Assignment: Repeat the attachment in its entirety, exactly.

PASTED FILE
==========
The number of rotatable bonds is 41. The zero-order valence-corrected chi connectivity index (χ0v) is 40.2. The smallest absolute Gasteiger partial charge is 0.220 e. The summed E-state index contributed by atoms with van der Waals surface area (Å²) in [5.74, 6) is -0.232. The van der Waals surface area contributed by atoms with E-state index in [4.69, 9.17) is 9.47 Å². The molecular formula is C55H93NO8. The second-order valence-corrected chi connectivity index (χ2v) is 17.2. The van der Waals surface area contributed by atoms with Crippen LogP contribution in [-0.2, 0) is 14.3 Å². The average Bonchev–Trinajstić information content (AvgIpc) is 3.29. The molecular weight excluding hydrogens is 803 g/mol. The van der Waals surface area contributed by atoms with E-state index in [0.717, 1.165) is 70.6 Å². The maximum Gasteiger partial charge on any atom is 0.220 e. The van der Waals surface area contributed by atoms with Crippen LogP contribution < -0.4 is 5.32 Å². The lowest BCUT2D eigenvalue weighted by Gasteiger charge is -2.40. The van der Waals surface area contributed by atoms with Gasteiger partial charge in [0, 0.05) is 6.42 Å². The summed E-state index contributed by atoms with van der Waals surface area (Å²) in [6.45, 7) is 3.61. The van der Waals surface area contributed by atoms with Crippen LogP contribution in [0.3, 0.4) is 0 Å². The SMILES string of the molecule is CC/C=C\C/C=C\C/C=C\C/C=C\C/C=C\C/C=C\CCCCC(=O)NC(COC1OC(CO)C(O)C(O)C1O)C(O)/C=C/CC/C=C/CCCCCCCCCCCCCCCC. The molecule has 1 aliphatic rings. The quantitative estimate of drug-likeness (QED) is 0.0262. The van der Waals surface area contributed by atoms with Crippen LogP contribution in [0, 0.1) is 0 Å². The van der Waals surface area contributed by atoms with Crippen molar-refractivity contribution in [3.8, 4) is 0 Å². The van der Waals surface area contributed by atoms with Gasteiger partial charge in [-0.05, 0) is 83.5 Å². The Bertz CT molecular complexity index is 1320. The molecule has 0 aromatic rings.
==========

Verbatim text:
The number of rotatable bonds is 41. The zero-order valence-corrected chi connectivity index (χ0v) is 40.2. The smallest absolute Gasteiger partial charge is 0.220 e. The summed E-state index contributed by atoms with van der Waals surface area (Å²) in [5.74, 6) is -0.232. The van der Waals surface area contributed by atoms with E-state index in [4.69, 9.17) is 9.47 Å². The molecular formula is C55H93NO8. The second-order valence-corrected chi connectivity index (χ2v) is 17.2. The van der Waals surface area contributed by atoms with Crippen LogP contribution in [-0.2, 0) is 14.3 Å². The average Bonchev–Trinajstić information content (AvgIpc) is 3.29. The molecular weight excluding hydrogens is 803 g/mol. The van der Waals surface area contributed by atoms with E-state index in [0.717, 1.165) is 70.6 Å². The maximum Gasteiger partial charge on any atom is 0.220 e. The van der Waals surface area contributed by atoms with Crippen LogP contribution < -0.4 is 5.32 Å². The lowest BCUT2D eigenvalue weighted by Gasteiger charge is -2.40. The van der Waals surface area contributed by atoms with Gasteiger partial charge in [0, 0.05) is 6.42 Å². The summed E-state index contributed by atoms with van der Waals surface area (Å²) in [6.45, 7) is 3.61. The van der Waals surface area contributed by atoms with Crippen LogP contribution in [0.3, 0.4) is 0 Å². The SMILES string of the molecule is CC/C=C\C/C=C\C/C=C\C/C=C\C/C=C\C/C=C\CCCCC(=O)NC(COC1OC(CO)C(O)C(O)C1O)C(O)/C=C/CC/C=C/CCCCCCCCCCCCCCCC. The molecule has 1 aliphatic rings. The quantitative estimate of drug-likeness (QED) is 0.0262. The van der Waals surface area contributed by atoms with Crippen LogP contribution in [0, 0.1) is 0 Å². The van der Waals surface area contributed by atoms with Crippen molar-refractivity contribution in [3.8, 4) is 0 Å². The van der Waals surface area contributed by atoms with Gasteiger partial charge in [-0.05, 0) is 83.5 Å². The Bertz CT molecular complexity index is 1320. The molecule has 0 aromatic rings.